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Thoughts about Kavanaugh.

October 10, 2018


I went to Georgetown University about fifteen years before Kavanaugh. At that time Pat Buchanan was a student there.

I knew Pat and his family and many other boys from Bethesda and from Georgetown Prep.

They were Catholic, as was I.

They went to all boys schools, as did I.

I grew up on the streets of New York.

They were raised in an upper-middle-class suburban lifestyle.

I was used to the hardscrabble morality of poor communities.

I believed that my morals and those from poor neighborhoods like mine were more flexible (read lower) than those of the wealthier and more educated class.

When I arrived at the school in Washington, I was shocked at the rigidity with which many of the boys from Bethesda, Georgetown prep and places like that maintained the rituals of their religion and the ease with which they ignored its moral precepts.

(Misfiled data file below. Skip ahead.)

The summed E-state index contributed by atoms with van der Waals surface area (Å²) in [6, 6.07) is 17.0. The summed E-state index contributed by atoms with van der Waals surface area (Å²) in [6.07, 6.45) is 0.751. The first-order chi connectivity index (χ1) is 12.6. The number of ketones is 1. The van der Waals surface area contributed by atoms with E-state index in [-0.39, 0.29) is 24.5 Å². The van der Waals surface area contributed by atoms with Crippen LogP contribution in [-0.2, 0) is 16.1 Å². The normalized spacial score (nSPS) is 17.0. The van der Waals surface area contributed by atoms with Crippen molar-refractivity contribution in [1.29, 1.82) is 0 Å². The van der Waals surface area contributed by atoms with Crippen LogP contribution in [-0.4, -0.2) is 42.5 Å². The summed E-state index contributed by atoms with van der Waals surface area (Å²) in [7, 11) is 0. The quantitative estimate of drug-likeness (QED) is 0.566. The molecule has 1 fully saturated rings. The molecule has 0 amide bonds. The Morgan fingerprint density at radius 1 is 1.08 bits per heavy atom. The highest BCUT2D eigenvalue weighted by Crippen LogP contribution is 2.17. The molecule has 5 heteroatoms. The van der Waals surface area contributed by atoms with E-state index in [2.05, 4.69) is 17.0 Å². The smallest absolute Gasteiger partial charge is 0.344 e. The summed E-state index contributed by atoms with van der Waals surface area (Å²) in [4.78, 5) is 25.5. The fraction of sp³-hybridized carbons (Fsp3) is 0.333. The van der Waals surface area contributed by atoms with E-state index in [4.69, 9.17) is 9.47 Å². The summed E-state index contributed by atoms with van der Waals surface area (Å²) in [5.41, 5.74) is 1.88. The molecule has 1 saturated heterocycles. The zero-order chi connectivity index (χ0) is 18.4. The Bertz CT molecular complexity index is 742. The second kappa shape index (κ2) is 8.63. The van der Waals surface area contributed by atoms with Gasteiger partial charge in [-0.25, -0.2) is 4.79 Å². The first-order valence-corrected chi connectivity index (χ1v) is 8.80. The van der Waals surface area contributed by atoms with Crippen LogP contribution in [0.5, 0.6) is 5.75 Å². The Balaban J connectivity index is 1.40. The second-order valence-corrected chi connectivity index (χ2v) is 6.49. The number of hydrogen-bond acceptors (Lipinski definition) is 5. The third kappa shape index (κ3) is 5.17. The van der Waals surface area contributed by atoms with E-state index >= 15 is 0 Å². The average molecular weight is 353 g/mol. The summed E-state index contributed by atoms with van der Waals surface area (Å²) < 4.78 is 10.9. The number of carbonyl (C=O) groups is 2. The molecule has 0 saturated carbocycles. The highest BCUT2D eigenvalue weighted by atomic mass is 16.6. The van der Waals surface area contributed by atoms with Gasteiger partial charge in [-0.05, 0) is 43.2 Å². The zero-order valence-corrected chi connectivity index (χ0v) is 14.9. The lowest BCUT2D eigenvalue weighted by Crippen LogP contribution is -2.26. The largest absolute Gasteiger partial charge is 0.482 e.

On the streets, among the poor, it was usually the opposite. We tended to ignore most of the rituals and found the priests for the most part hypocrites, but we trembled in guilt whenever we transgressed some perceived moral principle or another.

It always surprised me how little guilt my fellow students at that time felt when harassing women students or in other forms of assaultive or drunken behavior.

On the ghetto streets, we tended to justify our male violence on perceived threats from the outside and found drunkenness to be something to ridicule.  Those students in Washington DC  that I encountered at the time seemed, more often than not, to focus their violence on women and others who they believed were weaker or below them and thought public drunkenness was an honorable pastime.

Their politics, as well as their conduct, were based on this approach to behavior and morality.

Brett Kavanaugh comes from that milieu.

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